Even though fixed-line recording is widely used, few businesses are aware that this can also be done on mobiles. Or else, they find it problematic to do in practice.

However, O2 Mobile Recording enables organisations to meet their regulatory requirements when it comes to capturing mobile conversations easily. O2 Mobile Recording is seamless: there’s no need to manually log calls or launch an app; and it works with your existing equipment, enabling you to dual-stream recordings and on any device. Most importantly, it’s secure: being delivered via O2’s CAS(T) accredited network and certified by NICE Systems for SIP on NICE Trading Recording (NTR).

As a result, O2 Mobile Recording can offer organisations the ability to track and demonstrate compliance to regulators for mobile interactions with their customers and business partners.

Using mobile to innovate
Rather than simply regarding it as a cost, it’s important to look at GRC-initiated investment in audio recording as an opportunity that can benefit the business in other areas.

For example, says Billy D’Arcy, Managing Director, Enterprise & Public Sector Business, Telefonica O2UK, for retailers and service organisations, MR can help you improve your customer insights.

“Regardless of where a call, SMS or even an email is directed, organisations can use mobile recording to gain understanding of their customers’ experiences and journeys when interacting with them. This helps businesses gather vital intelligence, which can be put to use in several key areas,” says D’Arcy.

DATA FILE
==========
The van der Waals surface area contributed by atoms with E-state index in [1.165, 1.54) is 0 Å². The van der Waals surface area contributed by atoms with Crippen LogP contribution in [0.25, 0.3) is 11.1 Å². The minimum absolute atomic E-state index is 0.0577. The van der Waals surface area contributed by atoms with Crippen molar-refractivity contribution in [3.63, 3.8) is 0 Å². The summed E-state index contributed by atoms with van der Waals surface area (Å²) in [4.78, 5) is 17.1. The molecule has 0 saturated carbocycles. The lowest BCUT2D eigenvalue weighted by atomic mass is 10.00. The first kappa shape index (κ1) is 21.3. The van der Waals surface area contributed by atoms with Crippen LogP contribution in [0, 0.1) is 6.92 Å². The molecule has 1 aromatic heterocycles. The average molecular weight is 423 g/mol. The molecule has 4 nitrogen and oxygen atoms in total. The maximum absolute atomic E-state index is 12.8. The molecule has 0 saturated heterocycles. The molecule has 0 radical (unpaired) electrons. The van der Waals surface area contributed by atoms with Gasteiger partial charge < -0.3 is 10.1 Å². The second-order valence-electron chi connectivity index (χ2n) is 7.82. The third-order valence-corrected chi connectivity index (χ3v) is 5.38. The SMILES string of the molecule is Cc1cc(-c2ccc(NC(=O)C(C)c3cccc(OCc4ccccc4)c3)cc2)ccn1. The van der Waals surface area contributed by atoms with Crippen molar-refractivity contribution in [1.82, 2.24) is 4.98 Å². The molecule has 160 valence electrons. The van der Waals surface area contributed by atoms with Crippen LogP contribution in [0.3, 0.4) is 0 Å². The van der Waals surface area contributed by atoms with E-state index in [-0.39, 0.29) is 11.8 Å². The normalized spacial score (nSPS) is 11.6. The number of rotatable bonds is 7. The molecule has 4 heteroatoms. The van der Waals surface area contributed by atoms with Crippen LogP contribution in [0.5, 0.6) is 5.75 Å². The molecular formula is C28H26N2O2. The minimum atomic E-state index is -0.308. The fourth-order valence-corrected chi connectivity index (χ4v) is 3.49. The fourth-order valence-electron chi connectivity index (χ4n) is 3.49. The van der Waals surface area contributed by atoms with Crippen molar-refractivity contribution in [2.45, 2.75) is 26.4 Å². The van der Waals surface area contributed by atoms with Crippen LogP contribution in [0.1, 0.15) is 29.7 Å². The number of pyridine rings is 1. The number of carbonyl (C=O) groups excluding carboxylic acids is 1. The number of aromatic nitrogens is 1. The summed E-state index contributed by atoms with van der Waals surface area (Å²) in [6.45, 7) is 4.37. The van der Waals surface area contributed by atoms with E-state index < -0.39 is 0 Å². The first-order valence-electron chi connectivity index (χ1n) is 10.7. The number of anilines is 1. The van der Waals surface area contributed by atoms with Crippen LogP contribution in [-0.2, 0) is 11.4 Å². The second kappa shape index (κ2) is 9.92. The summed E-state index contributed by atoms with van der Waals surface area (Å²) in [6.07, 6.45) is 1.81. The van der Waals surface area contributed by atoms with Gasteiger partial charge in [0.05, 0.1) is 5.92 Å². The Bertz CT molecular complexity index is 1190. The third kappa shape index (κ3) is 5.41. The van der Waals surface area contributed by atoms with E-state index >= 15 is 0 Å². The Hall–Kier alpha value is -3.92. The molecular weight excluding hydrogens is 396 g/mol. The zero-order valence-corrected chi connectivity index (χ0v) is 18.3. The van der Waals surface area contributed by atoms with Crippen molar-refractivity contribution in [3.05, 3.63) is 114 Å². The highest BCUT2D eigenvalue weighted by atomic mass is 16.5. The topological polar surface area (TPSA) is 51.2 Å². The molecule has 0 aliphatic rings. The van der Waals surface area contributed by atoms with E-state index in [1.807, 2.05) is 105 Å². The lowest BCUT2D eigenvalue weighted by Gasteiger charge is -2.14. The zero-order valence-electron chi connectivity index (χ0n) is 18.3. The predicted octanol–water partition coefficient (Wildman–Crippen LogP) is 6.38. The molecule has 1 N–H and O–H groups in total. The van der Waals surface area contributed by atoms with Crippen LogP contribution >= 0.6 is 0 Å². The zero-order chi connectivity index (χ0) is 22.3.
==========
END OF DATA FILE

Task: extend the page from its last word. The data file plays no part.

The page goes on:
He adds that MR can also improve employee productivity: “Mobile recording allows for far better time management. For instance, unnecessary notes don’t need to be made during a call, as all the details are being recorded. In turn, this means that your people can be more productive and efficient, and avoid wasting both their valuable time and that of your customers.”

Whilst MR has great value in highly-regulated market sectors, it can also innovate processes in customer and community-service settings, where detailed records of interactions with clients, across all channels, are necessary.

For example, healthcare practitioners could use it to record instructions for patients to ensure there’s a record of their treatment. There are also applications for law enforcement, education, local authorities: we haven’t even begun to scratch the surface.

Telefónica O2UK’s Sarah Mather comments, “It’s also likely that call recording will become commonplace across other markets, including insurance and other financial products (credit cards, store loans, pensions, mortgages etc.) and for high value transactions, e.g. with estate agents, housing associations, online betting, car sales and professional advisors.”

Looking to the future, MR could be integrated into CRM and sales systems, customer experience initiatives, and possibly Big Data and data mining projects that use anonymised, aggregated data to gain customer insights and detect searching and buying trends. So, when it comes to mobile recording, don’t be afraid to dream big dreams.

This article is bought to you in association with O2